Becoming Room, Becoming Mac


2. "Brussels Dance Community?"


Only one out of fifty interviewees said that he moved to Brussels because he loved the city itself, (though he also already had a job secured before moving). So dance professionals are attracted to Brussels primarily for professional and artistic reasons. Interviewees’ particular reasons within the professional/artistic scope are very much based on the times that they came. Ten years ago the contemporary dance community was hardly more than the contemporary dance companies themselves, and was still an emerging sub-sector of the Brussels theater scene which outnumbered but gave place for its dance-appendage. The cases of those moving to Brussels for a job with a dance company are much rarer now, while the cases of those coming without a plan and living on a prayer has increased exponentially. Perhaps there is something of a do-it-yourself energy and mind-frame of possibility that lingers in the smoggy Brussels air after the self-made successes of the older, more known companies of Rosas and Ultima Vez. In addition to the hype created by these companies, we have P.A.R.T.S., which acts as a magnet not only for those who are accepted, but often those who are not -- moving to Brussels anyway, taking workshops with the same teachers at the various studios in Brussels which have also increased in number and size. Contemporary dance in Brussels grew quickly from nothing and gained a place on the map quite rapidly, and as we all know, fast successes leave a wake of vulnerability, a period of adjustment, wherein questions of sustainability arise. The money and space in Brussels have never been here before the artists, it has been a history of demand and supply - where the artists' demands are met by requests to the powers that be and by the presence of the artists applying pressure upon the ministries and funding bodies. But it seems the demands cannot be met as fast as the "dance community" grows. And this is when the community becomes a competitive one, and issues of who should get the space and money come to the foreground.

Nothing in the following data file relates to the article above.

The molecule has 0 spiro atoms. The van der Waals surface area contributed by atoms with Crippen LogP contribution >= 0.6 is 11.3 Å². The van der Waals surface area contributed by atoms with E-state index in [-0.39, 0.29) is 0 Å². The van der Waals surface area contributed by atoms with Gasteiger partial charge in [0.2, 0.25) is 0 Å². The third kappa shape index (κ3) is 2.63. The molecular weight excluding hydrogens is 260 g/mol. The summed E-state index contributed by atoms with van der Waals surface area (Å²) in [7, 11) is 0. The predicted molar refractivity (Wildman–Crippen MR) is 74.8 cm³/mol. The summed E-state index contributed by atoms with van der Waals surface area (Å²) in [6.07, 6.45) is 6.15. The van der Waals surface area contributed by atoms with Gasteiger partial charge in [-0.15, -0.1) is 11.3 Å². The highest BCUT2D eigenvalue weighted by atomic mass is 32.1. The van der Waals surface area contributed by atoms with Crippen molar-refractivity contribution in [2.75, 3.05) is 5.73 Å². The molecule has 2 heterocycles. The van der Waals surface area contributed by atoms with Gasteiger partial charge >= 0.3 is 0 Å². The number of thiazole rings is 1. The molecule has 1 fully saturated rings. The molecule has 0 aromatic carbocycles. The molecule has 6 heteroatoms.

If the space and money are not pulling the artists, but the artists are pulling the space and money, what is pulling the artists? There is another kind of currency -- discursive, artistic, social, educational, inter-relational activity that produces a cultural climate of productivity, but also of competition, and support, and... and... and... Is this the activity that creates the image of what we are calling the "Brussels dance community"? And is it that image, that activity, that "community" that attracts the monthly influx of foreign newcomers increasing steadily for the last ten years? What kind of a community exists now, as a result of such a history? Do people still come to Brussels because they know about Rosas and Ultima Vez and think that those companies generate as much opportunity as they symbolize? Is the "community" merely the after-effect of other more pragmatic concerns? In relationship to current mobilities, what is the nature of this fluctuating conglomeration of 500 plus (that's an unofficial estimate) dancers moving through and within Brussels each day?